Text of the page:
If the U.S. Congress allows Washington D.C.’s (overwhelmingly) voter-approved marijuana referendum become law, they could be setting up the nation for international sanctions from the United Nations.
That’s the gist of a report from the Congressional Research Services, which notes that unlike states that have passed marijuana laws, Washington D.C. laws have to ultimately be approved by the federal government.
Last week, the Russian U.N. director of the Office on Drugs and Crime, Yury Fedotov, hinted that he would bring action against the U.S. for allowing legal pot laws to go into effect. The new report from the CRS suggests that at least some in our government are taking those threats seriously.
“This line of reasoning suggests that if Initiative 71 is permitted to take effect, this inaction by the federal government may strengthen the Board’s argument that the United States has not fulfilled its commitments under the Single Convention,” the report reads, according to the Washington Times.
The problem facing Congress, however, is that more than two-thirds of D.C. residents approved the measure and the city leaders all support it. City leaders that are tired of Congress meddling in the city, for that matter.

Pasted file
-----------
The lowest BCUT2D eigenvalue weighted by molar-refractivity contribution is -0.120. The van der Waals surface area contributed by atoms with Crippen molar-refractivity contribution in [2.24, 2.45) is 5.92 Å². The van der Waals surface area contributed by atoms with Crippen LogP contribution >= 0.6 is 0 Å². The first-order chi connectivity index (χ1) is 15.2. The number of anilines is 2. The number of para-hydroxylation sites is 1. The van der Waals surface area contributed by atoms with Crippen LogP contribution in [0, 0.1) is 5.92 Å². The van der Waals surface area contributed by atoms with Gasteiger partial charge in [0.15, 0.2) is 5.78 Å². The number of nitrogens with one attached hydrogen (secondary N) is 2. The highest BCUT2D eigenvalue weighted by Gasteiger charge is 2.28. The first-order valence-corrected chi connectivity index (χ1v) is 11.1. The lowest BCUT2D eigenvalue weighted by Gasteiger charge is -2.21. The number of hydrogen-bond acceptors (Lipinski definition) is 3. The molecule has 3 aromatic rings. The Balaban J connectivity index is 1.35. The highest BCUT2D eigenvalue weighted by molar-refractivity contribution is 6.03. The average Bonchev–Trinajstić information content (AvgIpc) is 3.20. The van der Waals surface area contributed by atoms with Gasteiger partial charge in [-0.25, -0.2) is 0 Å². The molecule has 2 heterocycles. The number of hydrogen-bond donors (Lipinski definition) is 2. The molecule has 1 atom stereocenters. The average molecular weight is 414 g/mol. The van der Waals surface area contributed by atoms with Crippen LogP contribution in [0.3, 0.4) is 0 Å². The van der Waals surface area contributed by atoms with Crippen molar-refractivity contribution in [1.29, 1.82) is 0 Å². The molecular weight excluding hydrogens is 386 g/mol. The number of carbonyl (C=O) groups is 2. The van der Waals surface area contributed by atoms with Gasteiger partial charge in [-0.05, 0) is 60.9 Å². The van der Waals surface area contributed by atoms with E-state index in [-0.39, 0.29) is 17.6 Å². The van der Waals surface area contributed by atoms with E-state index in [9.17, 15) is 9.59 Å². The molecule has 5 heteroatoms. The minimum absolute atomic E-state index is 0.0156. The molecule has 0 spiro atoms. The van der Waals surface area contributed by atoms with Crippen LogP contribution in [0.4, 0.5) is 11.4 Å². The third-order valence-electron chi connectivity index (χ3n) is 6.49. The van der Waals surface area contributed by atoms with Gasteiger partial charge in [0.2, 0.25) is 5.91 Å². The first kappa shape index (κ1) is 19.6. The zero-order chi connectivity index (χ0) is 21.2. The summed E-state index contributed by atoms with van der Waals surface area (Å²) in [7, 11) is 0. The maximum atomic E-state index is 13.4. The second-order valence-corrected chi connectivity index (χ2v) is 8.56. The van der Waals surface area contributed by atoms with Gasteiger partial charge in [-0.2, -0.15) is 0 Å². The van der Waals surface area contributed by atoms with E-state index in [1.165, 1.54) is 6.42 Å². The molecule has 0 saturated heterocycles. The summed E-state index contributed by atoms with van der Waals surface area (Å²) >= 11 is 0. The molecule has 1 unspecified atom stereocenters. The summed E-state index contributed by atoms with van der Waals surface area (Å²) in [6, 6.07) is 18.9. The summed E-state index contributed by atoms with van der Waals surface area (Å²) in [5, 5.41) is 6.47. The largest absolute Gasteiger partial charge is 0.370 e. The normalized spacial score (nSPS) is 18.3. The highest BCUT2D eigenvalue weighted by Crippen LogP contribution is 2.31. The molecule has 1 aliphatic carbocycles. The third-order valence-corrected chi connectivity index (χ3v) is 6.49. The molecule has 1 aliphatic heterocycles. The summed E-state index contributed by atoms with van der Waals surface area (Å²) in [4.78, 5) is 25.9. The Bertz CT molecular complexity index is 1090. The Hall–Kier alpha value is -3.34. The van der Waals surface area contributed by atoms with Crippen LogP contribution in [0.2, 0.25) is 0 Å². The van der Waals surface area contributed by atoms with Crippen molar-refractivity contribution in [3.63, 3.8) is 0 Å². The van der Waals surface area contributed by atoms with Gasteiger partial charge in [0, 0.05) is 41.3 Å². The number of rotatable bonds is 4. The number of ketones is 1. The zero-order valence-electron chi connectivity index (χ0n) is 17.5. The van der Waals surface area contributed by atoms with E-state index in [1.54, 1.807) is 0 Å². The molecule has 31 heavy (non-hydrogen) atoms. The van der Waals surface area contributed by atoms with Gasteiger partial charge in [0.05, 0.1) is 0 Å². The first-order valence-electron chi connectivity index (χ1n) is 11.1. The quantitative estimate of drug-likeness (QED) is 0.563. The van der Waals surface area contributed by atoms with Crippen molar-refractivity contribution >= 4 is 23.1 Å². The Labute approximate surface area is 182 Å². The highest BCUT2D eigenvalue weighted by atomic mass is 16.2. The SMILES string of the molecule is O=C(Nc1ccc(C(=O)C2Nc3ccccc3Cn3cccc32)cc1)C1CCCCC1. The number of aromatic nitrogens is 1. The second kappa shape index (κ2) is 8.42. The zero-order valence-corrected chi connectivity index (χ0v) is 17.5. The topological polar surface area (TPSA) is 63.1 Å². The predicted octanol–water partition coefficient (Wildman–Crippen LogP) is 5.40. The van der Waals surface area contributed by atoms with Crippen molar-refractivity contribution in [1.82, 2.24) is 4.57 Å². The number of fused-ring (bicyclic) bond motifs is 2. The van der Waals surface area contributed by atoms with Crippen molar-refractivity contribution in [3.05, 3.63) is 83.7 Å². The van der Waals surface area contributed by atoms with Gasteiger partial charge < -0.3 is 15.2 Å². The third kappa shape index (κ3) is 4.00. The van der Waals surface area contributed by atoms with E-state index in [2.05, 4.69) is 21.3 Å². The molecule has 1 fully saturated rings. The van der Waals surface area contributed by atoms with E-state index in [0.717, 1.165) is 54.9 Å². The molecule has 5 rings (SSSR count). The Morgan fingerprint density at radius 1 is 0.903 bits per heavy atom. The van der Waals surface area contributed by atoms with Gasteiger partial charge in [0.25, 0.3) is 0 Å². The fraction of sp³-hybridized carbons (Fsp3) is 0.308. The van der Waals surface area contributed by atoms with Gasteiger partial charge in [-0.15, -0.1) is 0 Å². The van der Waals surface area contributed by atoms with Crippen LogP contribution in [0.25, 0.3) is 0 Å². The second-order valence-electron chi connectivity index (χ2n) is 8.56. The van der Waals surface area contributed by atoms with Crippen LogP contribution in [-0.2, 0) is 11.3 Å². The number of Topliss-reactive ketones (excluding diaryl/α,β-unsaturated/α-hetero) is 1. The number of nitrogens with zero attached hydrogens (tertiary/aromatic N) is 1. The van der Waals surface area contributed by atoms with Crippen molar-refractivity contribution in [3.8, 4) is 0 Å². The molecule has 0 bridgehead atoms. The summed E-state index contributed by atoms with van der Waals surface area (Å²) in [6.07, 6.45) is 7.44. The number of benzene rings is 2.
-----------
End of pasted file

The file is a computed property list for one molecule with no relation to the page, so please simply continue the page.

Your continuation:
But lawmakers from other states seem to think it’s their business. Rep. Andy Harris, a Maryland Republican, says he will fight the measure by passing a bill prohibiting the district from loosening their pot laws. Harris issued his threat initially in response to D.C. decriminalizing the possession of pot earlier this year, but has said he’ll use the tactic again to stop Initiative 71, which legalized limited amounts of pot for adults 21 and up. He says even if there is inaction from Congress now and the bill passes into law, Congress will eventually take up the issue and ban it.
But at least a few federal lawmakers are standing up for D.C. Last week a group of bipartisan congressmen (and D.C. city leaders) called a press conference urging their colleagues to respect the will of the voters. Sen. Rand Paul has also joined in, urging his fellow republicans in Congress to listen to voters.